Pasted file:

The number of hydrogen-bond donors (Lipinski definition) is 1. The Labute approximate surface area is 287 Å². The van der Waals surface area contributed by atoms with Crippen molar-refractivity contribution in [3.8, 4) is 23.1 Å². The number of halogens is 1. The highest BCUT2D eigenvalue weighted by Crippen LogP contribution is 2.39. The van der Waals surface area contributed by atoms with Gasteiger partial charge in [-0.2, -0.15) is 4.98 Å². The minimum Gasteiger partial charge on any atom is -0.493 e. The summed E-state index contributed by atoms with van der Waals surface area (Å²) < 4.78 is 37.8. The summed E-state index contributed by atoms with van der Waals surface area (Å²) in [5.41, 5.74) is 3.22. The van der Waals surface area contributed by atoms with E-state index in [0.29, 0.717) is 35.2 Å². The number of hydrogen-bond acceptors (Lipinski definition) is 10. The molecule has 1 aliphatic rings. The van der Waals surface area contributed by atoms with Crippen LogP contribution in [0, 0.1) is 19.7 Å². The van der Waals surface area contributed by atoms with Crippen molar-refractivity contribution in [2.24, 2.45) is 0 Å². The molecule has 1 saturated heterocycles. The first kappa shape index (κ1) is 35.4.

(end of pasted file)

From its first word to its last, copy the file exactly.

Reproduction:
The number of hydrogen-bond donors (Lipinski definition) is 1. The Labute approximate surface area is 287 Å². The van der Waals surface area contributed by atoms with Crippen molar-refractivity contribution in [3.8, 4) is 23.1 Å². The number of halogens is 1. The highest BCUT2D eigenvalue weighted by Crippen LogP contribution is 2.39. The van der Waals surface area contributed by atoms with Gasteiger partial charge in [-0.2, -0.15) is 4.98 Å². The minimum Gasteiger partial charge on any atom is -0.493 e. The summed E-state index contributed by atoms with van der Waals surface area (Å²) < 4.78 is 37.8. The summed E-state index contributed by atoms with van der Waals surface area (Å²) in [5.41, 5.74) is 3.22. The van der Waals surface area contributed by atoms with E-state index in [0.29, 0.717) is 35.2 Å². The number of hydrogen-bond acceptors (Lipinski definition) is 10. The molecule has 1 aliphatic rings. The van der Waals surface area contributed by atoms with Crippen LogP contribution in [0, 0.1) is 19.7 Å². The van der Waals surface area contributed by atoms with Crippen molar-refractivity contribution in [2.24, 2.45) is 0 Å². The molecule has 1 saturated heterocycles. The first kappa shape index (κ1) is 35.4.